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Experts have exposed the fact that access to Belgian colonial archives is still partial and conditional. © Archives de l’État en Belgique


Belgium’s commission set up to shed light on its colonial past in the Congo, Rwanda and Burundi still seems to be searching for a solution, which has dampened the initial enthusiasm it aroused. Two historians who helped draft the experts' report meant to serve as a basis for the commission's work have publicly expressed reservations about the success of this ambitious political project.

For more than a year, Belgium’s special commission on the colonial past has been working on its mission, which is to clarify the grey areas of colonial history and try to find out how the violence of colonization still creates suffering today. This mission has been welcomed everywhere. For the first time, a European state wants to face up to its entire colonial past, acknowledge its wrongs, apologize, make reparation, and compensate. However, after mandating ten experts to outline Belgium’s colonial history and suggest avenues for reconciliation, the commission does not seem to know where to start. While it still seems to be searching for a working method, two historians among the ten experts that wrote the initial report have expressed doubts publicly about the results of this parliamentary work.

Anne Wetsy Mpoma and Gillian Mathys participated on January 19 in a debate entitled “After colonization: seeking truth and reparation”. The event was organized by the Africa Museum in Tervuren, and moderated by writer David Van Reybrouck, author of “Congo: A History”. It was also attended by Nanette Snoep, director of the Rautenstrauch-Joest-Museum in Germany.

For an hour and a half, the four specialists discussed the content of the experts’ report, the conditions under which it was prepared, its weaknesses and its usefulness.


Mathys, historian and researcher at Ghent University, thinks there wasn’t enough time to produce a more complete and well-crafted report. “We never got to see the latest version of the report and the text is not very accessible to a wide audience,” she says. “For historians, there is nothing new in this document. We’ve synthesized what’s already there. But for the public, I think the element that stands out the most is the structural violence that existed during and after Leopold II”, the Belgian king who personally acquired the Congo in 1885.

According to Mpoma, a member of Bamko, a centre for reflection and action on black racism, the most urgent recommendation for reconciliation and reparations should be creation of a cultural community centre, ideally in Brussels. “It would serve to organize meetings, debates, exhibitions, healing rituals, and house some of the despoiled heritage there,” she says. “I am convinced, as an art historian, of the power of culture to change mentalities.”


The two historians are especially sceptical about the commission’s chances of achieving concrete results. “I’m a bit worried that it will stop when it comes to establishing responsibilities,” says Mathys. “We need structural changes,” says Mpoma. “The risk of nothing concrete coming out of this is more than real. Just the word ‘consultation’ [the commission asked the experts to consult four diaspora representatives in preparing their report] is patronizing,” she says.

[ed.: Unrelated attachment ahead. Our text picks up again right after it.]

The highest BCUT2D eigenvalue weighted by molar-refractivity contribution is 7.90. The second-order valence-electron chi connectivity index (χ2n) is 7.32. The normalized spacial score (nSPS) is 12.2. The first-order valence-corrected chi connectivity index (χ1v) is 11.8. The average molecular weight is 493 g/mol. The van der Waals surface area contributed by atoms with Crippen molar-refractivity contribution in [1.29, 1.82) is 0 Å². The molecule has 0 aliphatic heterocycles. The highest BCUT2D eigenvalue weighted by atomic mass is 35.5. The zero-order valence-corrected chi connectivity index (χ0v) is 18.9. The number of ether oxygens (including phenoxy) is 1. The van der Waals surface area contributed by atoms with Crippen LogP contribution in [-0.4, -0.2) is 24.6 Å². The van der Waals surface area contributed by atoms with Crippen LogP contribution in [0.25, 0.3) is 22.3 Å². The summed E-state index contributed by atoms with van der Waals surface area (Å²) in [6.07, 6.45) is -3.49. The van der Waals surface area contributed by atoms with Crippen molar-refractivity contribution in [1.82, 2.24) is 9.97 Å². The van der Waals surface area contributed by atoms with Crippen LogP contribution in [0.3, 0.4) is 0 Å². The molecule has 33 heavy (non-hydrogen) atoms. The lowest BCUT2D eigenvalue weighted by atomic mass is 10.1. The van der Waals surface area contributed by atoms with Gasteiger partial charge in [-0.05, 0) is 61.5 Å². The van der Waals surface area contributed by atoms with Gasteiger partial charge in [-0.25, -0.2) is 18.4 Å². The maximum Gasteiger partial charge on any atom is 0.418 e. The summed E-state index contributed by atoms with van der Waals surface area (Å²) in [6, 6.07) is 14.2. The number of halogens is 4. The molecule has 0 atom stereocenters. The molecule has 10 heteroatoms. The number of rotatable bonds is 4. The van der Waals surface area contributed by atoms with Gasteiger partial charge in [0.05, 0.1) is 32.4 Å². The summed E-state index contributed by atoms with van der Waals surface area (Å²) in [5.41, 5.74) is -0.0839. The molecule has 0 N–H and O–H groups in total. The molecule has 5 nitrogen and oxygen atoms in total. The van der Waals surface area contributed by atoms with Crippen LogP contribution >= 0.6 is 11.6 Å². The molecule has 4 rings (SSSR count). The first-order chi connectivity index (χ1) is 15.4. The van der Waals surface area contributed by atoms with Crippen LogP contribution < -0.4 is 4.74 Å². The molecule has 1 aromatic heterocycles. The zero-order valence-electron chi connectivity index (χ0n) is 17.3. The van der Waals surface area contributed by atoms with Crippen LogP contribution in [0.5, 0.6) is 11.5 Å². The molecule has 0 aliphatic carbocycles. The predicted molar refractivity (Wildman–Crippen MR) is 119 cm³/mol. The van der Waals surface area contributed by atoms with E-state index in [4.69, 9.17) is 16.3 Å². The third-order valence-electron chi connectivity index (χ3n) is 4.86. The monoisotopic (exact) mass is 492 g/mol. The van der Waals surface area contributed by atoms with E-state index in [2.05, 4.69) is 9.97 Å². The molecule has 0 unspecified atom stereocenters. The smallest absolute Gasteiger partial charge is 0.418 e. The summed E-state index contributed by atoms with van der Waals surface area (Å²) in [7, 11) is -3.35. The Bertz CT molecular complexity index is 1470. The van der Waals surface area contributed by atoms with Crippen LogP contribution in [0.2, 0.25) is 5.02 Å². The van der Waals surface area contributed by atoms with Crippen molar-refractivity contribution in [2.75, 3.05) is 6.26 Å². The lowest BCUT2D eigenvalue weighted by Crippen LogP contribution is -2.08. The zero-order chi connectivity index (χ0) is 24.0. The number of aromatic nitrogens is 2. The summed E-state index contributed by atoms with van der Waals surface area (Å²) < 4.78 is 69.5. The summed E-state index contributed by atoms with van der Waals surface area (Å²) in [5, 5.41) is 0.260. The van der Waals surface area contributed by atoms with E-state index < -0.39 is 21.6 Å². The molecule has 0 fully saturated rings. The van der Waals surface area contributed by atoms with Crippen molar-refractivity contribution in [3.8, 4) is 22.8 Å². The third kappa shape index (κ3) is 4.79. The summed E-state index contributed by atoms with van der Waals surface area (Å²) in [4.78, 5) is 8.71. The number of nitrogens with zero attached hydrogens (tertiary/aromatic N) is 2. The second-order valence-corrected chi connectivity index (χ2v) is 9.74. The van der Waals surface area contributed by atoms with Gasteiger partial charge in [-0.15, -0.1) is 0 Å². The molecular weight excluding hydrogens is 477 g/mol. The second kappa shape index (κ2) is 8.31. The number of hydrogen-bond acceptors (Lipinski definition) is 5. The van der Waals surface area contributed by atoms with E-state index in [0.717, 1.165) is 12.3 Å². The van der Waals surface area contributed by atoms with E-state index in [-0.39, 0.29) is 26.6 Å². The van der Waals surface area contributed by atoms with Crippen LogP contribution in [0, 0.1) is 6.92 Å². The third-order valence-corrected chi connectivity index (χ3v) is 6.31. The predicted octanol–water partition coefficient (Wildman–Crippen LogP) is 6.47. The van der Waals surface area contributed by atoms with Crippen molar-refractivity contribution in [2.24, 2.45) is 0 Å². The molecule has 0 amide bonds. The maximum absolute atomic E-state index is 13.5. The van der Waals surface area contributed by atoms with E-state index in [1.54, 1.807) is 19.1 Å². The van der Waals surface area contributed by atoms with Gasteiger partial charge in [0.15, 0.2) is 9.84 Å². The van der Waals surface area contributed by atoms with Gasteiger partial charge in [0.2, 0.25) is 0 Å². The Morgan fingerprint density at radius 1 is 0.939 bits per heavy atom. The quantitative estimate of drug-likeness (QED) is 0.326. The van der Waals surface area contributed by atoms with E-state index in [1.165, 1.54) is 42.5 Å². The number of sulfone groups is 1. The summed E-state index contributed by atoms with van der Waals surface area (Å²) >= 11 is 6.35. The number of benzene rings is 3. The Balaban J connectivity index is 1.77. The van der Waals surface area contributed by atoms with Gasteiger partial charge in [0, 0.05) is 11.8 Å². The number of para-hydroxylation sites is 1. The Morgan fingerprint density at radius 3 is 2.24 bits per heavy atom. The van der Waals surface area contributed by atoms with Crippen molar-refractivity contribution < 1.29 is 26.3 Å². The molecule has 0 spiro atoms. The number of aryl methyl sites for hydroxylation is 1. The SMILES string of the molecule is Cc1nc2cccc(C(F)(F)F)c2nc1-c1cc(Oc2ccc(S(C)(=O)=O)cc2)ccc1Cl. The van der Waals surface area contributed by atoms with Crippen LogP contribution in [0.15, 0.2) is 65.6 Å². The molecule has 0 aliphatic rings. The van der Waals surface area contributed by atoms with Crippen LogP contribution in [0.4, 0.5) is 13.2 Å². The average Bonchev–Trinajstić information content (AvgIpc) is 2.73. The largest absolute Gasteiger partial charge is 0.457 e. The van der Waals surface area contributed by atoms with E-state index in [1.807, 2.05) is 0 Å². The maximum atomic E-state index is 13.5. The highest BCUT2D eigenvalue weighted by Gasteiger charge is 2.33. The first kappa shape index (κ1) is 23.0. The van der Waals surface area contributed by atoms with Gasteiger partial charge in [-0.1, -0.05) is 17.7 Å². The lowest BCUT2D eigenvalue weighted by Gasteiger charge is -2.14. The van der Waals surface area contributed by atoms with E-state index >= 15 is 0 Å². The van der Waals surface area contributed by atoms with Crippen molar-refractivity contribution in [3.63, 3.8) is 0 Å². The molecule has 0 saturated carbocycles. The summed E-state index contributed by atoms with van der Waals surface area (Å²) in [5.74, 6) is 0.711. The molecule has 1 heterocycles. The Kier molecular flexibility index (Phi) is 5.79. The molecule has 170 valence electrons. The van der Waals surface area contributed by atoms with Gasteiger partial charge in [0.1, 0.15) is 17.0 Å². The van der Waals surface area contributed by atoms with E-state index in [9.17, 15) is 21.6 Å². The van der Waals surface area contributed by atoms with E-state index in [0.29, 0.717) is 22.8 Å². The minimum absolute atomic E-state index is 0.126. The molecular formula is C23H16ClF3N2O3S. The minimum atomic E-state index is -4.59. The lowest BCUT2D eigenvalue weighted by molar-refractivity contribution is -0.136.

“I don’t think this is a body that will lead to decolonization,” says Mathys. “The commissioners want to do this exercise, but do they want to address structural change? This is an institution that is not designed to do that. Take, for example, the recommendations that were made after the Lumumba Commission [a parliamentary commission of inquiry, completed in 2001, into the assassination of Congolese Prime Minister Patrice Lumumba in 1961] which were never followed up. Let’s hope that this will not happen again with this commission. To repair is also to change.”        

Another bad sign, according to the speakers, is the commission’s partial and conditional access to colonial archives. “Some of these archives are still classified. This is a problem for a commission that wants to shed light on the colonial past. Belgian researchers can obtain an exemption to have access to classified documents, but not Congolese, Rwandan or Burundian researchers,” explained the participants.


Since the submission of the experts’ report in October, the special commission has made little progress. It has heard from some representatives of the diaspora and psychologist An Michiels on how to interview victims of serious crimes. It has just published an appeal “to the diaspora, civil society and interlocutors in Belgium, the Democratic Republic of Congo, Rwanda and Burundi” asking “on what issues they wish to be heard”. It has also launched a call for two or three experts “for the continuation of its work”. The “methodology” that it published, with an “overview of the planned work”, is not well substantiated and does not allow for a concrete understanding of how its mission will unfold.

Given both doubts about whether it will achieve real change and expectations of concrete action with a clear vision, the commission on Belgium’s colonial past runs the risk of tiring out the interest of the public and all those – researchers, members of the diaspora and victims of racism – who expect a lot from it.  , Justice Info

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